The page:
The Wellbeing Ecosystem and the Step Change Framework
Universities UK (UUK) launched the ‘Step Change’ framework in 2017 to address student mental health in higher education. Step Change is all about adopting a whole university approach to mental health and is an emphatic call to action for universities based on a compelling case for improving the way students and staff are supported in relation to mental health. The vision is clearly laid out, promoting mental health, resilience and wellbeing at the level of the individual, the institution and the wider local system. UUK states that ‘Universities must work in close partnership with parents, schools and employers to prepare students for transitions and with the NHS to coordinate care for students.’
Though the human case and business case are clear and unambiguous, less than 29% of universities have yet to implement a system-wide strategy to address mental health. It’s ironic that despite being leaders in research on mental health and wellbeing, universities are currently failing to meet the needs of their own students.
A Whole University Approach
The Wellbeing Ecosystem system devised by Embrace Resilience, a social enterprise in Manchester, was originally developed with Big Lottery funding for primary schools in Salford, Greater Manchester in 2018. The platform was co-designed with schools to apply a whole school approach to improving the emotional resilience of children and families together with teachers and non-teaching staff at the schools. It has since been adapted for any organisation looking to adopt a whole person, whole organisation approach to mental health, emotional resilience and physical wellbeing.
It is essentially, a digital learning platform comprising e-learning modules, a wellbeing policy in the form of an interactive guide, together with a wellbeing charter and audit tools for the purpose of establishing baselines and data management for evaluation and research.
It is difficult to imagine a more cost-efficient way of raising awareness, training and measuring learning and engagement across a large dispersed audience. Some of the e-learning modules are generic, whilst others are targeted towards specific audiences such as students, the university workforce, families and health & care practitioners.
While the Wellbeing Ecosystem may run through the core of the prevention strategy, it needs to be backed up with other tools and some form of traditional face to face training methods. E-learning can go a long way to supporting students and staff in developing Mental Health Literacy to develop the behaviours that lead to improved emotional resilience, mental health and physical wellbeing.
Wellbeing Ecosystem and Step Change
The system addresses several key aspirations of the Step Change framework identified by UUK.
1. Leadership in making mental health a strategic priority
2. Early intervention accessible for the entire institutional population
3. A whole university approach including staff, students and families
4. Engagement with other partners outside the university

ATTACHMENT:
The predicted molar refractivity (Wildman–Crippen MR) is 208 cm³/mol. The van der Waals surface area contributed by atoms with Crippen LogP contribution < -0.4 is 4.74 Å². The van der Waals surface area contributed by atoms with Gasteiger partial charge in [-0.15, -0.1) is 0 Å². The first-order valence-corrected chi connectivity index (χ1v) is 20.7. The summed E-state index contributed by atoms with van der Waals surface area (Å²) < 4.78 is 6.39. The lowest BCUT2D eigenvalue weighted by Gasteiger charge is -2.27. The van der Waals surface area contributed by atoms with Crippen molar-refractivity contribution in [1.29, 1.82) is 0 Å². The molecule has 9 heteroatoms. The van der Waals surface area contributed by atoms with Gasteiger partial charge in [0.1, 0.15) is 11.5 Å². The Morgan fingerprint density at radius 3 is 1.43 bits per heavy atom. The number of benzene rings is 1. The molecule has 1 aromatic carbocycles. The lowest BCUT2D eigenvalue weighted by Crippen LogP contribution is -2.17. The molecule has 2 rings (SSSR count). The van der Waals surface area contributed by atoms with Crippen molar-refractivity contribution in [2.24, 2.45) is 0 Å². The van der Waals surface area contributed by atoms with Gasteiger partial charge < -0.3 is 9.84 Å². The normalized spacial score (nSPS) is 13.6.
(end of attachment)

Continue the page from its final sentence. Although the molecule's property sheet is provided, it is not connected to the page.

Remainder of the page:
5. Measurement of baseline data and aligning analytics to student wellbeing outcomes.
The Wellbeing Ecosystem is not a ‘one size fits all’ package. Rather it is an approach that offers off-the-shelf components that can and should be tailored to meet the needs of particular audiences.
Underpinning the adoption of the Wellbeing Ecosystem is the opportunity for the university to demonstrate leadership in Mental Health Literacy across the local education, health and care economy. There is also the potential for the university to generate income by becoming a leader in the provision of online learning to local strategic partners.
In summary, here are some more reasons why the Wellbeing Ecosystem should be part of any university mental health strategy:
• An effective adjunct to other interventions including face-to-face training and therapy and other services
• Delivery of an interactive Wellbeing Policy across the entire university
• A springboard to achieve self-care and personal development goals for both staff and students
• Improved student retention and engagement
• Constant access to relevant learning materials
• The option of discreet learning, allowing sensitive topics to be explored in private
• The option for learners to learn at a time, place and pace that suits them
• Evidence-based engaging content delivered to a consistent standard
• Interactivity and online assessments to help embed and demonstrate learning
• Learners the chance to return to modules repeatedly for revision and refreshers
• A learning management system (LMS) featuring a comprehensive audit trail of all learning across the institution and other tools which can help with establishing baseline data for research, monitoring and evaluation
• A clear demonstration of intent to move towards Mental Health Charter status once the Charter is launched in September 2019
• A cost and time-efficient delivery method for the entire university population and beyond.
Embrace Resilience have adapted the Wellbeing Ecosystem to deliver e-learning courses on Mental Health Literacy across the university and beyond. It can work as a stand-alone platform or be delivered using existing channels at the university.
To find out more contact Michael Burke